|EMBARGOED FOR RELEASE
Tuesday, September 2, 1997
5:00 PM Eastern Time
NCI Press Office
U.S. Children Failing to Meet National Dietary Recommendations:
Extra Fat and Added Sugar are Main Culprits
- About 30 percent of kids and teens met dietary recommendations for fruit, grain,
meat, or dairy foods and 36 percent met those for vegetables.
- Total fat made up, on average, 35 percent of calories and this did not vary by age,
sex, ethnicity, or income. Extra, or discretionary, fat was most of this -- about
25 percent of calories. The Food Pyramid calculates servings based on the lowest
fat option in any category -- lean meat, skim milk, etc. Any fat more than that,
including higher fat options of foods such as whole milk as well as added butter or
sauces, is considered "discretionary."
- Added sugar, which is sugar added to foods, not the natural sugars in fruits and
grains, averages 15 percent of total calories.
- Children with the highest intakes of fruit had the lowest intakes of fat -- about
30 percent to 32 percent of total calories compared to 35 percent or more for other
- Intakes of milk in 2- to 5-year olds and 6- to 11-year olds are at or near the
- Teenage boys were more likely to meet minimum recommendations for grains,
vegetables, and meats than other groups. (Vegetables includes potatoes).
Teenage girls met none of the minimums.
- Whites had higher intakes of grains and dairy foods, and blacks came closer to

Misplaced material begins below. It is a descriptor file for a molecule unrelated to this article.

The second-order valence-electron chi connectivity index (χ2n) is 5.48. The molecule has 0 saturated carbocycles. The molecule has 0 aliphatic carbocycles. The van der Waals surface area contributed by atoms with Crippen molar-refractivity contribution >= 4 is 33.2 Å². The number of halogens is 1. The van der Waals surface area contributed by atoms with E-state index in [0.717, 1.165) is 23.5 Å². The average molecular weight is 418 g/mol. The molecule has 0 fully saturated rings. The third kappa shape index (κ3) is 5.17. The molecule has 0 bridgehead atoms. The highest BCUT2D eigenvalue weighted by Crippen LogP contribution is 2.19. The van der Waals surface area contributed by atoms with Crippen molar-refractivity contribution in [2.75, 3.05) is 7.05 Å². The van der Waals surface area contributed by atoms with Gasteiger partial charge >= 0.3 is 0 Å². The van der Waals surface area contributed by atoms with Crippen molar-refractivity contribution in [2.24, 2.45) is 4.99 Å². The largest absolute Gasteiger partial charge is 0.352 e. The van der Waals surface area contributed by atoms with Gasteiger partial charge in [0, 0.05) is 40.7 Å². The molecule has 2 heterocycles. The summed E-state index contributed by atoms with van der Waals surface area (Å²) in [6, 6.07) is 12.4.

meeting recommendations for meat intake.
- Fruit and dairy intake increased with increasing income.
- The amount of vegetables eaten increased with age, but fruit intake decreased with
age (teenage girls being the exception, possibly because they are eating fruits as an
effort to diet.)
What can parents do? Krebs-Smith and her colleagues recommend starting with small
substitutions: Change from whole milk to lower fat milk to reduce fat intake -- children over
2 years old do not need whole milk for adequate growth. Increase opportunities for children to
eat fruits and vegetables -- have juices in the fridge instead of soda and keep raw vegetables and
low-fat dips on hand. Choose pretzels instead of corn chips or potato chips for snacking.
Suggest teens eat grilled chicken sandwiches instead of fried chicken nuggets or low-fat milk
instead of a milkshake when they eat out.
NCI also has an Action Guide for Health Eating, with a variety of tips to help plan a
well-balanced diet. This brochure is available through NCI's Cancer Information Service
Note: Dr. Munoz is now employed by Merck and Co., Inc., in Blue Bell, Pa.
* The study, titled "Food Intakes of U.S. Children and Adolescents Compared to
Recommendations," was published in the September issue of the journal Pediatrics. The authors are Kathryn A. Munoz, Susan M. Krebs-Smith, Rachel Ballard-Barbash, and Linda E. Cleveland.
Recommended number of servings from each food group for three levels of energy intake
(from the USDA Food Guide Pyramid)
1 slice of bread, 1 ounce ready-to-eat cereal, ½ cup of cooked rice or pasta
½ cup of cooked vegetables (including potatoes), 1 cup of raw leafy vegetables, 6 ounces of vegetable juice
½ cup of cooked or chopped fruit, 1/4 cup dried fruit, 6 ounces of juice, medium piece of fruit
1 cup of milk or yogurt,
1 ½ ounces of natural cheese, 2 ounces of processed cheese
Meat in ounces
*dairy recommendation is not based on energy needs.
For children ages 2-3 who eat less than 1,600 calories a day, serving sizes are two-thirds the
amounts listed above.
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